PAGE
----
Thursday, 31 May 2007

Economic, social and cultural rights are human rights

The Economist magazine asked a very important question on 22 March 2007: "Are not access to jobs, housing, health care and food basic rights too?" According to The Economist, such rights are not human rights: "...few rights are truly universal, and letting them multiply weakens them."

Amnesty International disagrees. The right to adequate food, the highest attainable standard of health and education are as much human rights as are freedom of expression or the right to a fair trial. Nearly sixty years ago, the Universal Declaration of Human Rights was adopted recognising the principle that human rights are universal and indivisible -- that all human rights should be enjoyed by all people. This is at the heart of AI's mission.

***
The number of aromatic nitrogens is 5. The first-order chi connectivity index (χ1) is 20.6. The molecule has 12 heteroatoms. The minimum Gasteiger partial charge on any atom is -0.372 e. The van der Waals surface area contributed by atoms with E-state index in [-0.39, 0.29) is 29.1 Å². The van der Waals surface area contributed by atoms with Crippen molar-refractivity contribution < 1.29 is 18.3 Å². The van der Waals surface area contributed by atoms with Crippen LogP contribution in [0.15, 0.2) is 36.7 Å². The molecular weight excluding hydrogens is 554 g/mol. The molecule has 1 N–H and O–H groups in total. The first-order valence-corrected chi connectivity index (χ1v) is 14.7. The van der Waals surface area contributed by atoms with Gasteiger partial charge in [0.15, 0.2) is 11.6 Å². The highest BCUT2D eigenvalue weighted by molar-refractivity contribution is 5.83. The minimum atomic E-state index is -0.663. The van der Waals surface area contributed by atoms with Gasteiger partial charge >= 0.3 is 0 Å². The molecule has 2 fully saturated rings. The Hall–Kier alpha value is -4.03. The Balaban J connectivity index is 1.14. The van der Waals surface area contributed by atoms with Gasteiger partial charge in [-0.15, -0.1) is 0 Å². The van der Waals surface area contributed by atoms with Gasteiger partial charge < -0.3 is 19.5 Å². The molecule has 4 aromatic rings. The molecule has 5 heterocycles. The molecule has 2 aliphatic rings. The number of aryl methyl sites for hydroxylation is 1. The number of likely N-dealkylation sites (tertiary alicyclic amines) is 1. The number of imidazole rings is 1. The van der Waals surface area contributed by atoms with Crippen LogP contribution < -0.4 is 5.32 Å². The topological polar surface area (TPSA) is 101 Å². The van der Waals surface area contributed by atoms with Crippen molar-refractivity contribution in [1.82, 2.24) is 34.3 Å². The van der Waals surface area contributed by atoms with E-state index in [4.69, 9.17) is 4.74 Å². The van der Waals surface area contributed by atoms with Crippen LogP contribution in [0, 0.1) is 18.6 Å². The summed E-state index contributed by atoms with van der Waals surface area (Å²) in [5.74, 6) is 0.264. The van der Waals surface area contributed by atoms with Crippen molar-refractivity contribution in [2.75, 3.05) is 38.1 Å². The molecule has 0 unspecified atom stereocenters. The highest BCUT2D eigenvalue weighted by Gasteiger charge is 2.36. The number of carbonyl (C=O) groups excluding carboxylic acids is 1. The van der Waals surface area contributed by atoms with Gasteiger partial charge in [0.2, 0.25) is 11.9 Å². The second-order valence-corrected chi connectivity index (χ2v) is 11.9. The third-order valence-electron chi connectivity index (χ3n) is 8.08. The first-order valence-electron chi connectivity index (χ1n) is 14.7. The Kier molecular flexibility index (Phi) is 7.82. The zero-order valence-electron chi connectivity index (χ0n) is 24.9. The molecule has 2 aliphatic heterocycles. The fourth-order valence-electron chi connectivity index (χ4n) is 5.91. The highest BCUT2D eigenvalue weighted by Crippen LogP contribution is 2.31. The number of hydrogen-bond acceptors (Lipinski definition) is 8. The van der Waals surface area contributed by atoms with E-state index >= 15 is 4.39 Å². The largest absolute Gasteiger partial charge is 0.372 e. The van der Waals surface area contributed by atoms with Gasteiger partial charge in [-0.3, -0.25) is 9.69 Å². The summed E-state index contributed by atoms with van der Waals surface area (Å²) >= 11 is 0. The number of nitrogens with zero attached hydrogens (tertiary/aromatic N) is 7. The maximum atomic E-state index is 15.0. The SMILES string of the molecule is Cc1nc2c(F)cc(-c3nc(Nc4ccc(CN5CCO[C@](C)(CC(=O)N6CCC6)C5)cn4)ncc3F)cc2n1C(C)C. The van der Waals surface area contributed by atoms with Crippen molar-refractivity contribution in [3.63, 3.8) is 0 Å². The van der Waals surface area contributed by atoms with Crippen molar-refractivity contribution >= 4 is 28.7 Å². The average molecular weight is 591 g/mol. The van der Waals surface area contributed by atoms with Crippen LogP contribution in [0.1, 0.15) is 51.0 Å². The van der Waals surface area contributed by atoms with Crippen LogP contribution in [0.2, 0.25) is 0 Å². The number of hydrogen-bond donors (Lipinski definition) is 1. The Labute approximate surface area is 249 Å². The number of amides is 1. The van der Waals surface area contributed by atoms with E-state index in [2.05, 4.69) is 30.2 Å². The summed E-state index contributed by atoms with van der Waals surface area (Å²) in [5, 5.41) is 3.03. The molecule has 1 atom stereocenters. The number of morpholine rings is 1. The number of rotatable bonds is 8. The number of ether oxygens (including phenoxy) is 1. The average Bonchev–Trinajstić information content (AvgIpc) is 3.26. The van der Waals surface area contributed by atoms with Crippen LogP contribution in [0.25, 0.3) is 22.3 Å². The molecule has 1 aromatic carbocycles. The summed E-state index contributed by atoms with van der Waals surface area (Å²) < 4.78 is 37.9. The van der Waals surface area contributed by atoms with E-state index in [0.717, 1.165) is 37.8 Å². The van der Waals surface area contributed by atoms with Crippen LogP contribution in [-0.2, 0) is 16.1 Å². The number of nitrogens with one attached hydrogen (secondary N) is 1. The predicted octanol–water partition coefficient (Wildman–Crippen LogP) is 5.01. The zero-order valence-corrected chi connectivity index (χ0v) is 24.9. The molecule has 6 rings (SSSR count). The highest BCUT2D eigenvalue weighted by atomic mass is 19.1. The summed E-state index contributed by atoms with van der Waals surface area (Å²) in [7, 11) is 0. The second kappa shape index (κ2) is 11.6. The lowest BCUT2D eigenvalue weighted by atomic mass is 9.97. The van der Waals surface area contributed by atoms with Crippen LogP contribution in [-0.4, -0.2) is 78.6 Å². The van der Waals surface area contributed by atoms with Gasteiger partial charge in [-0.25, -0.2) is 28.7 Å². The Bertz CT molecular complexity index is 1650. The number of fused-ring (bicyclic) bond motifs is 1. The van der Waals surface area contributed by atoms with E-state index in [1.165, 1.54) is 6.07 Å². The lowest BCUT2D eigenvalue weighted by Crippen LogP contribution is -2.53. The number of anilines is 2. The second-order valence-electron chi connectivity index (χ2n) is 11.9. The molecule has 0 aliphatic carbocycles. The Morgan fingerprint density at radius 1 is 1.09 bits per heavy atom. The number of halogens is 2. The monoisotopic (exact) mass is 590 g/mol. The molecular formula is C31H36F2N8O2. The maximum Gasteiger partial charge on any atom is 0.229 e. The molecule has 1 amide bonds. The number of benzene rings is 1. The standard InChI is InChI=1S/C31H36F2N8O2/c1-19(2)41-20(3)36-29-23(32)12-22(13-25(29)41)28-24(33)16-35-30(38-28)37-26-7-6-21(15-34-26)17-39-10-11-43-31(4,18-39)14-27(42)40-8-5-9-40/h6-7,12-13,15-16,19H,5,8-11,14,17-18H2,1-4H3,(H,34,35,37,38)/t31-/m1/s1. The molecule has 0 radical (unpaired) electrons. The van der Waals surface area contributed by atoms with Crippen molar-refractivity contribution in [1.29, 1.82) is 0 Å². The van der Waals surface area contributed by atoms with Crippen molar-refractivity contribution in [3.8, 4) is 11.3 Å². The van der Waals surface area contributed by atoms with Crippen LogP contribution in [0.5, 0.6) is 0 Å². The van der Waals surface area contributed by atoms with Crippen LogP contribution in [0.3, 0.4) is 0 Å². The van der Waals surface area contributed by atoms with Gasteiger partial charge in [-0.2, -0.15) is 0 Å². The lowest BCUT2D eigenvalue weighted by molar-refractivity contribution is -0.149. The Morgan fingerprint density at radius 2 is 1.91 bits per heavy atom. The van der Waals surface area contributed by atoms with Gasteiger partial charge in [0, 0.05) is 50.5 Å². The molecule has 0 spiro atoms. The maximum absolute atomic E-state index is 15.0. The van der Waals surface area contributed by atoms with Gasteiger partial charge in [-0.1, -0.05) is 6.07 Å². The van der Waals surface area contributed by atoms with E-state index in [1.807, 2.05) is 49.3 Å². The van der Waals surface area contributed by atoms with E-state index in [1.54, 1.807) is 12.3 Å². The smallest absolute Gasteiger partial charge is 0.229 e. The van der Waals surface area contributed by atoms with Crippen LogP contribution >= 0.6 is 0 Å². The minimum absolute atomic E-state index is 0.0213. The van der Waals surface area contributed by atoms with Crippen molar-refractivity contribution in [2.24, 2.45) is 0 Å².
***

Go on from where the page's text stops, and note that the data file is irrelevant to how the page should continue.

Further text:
Although Amnesty International disagrees with the views expressed in The Economist, we encourage debate on this issue. It is widely recognised that nobody can enjoy their civil and political rights unless their economic, social and cultural rights are also respected, protected and fulfilled. Similarly, people cannot enjoy their economic, social and cultural rights unless their civil and political rights are also respected.

But, don't take our word for it, here's your chance to make up your own mind:

Read the original articles in The Economist:
Leader: Stand up for your rights
Many rights, some wrong

Then read the responses from (sent to Economist and also to AI):

Independent polls (see Edelman's Public Trust Barometer) show AI consistently tracking above most commercial and NGO brands in Western Europe and significantly increasing its support in the US. " -- Lilian Goncalves, the Chair of Amnesty International's International Executive Committee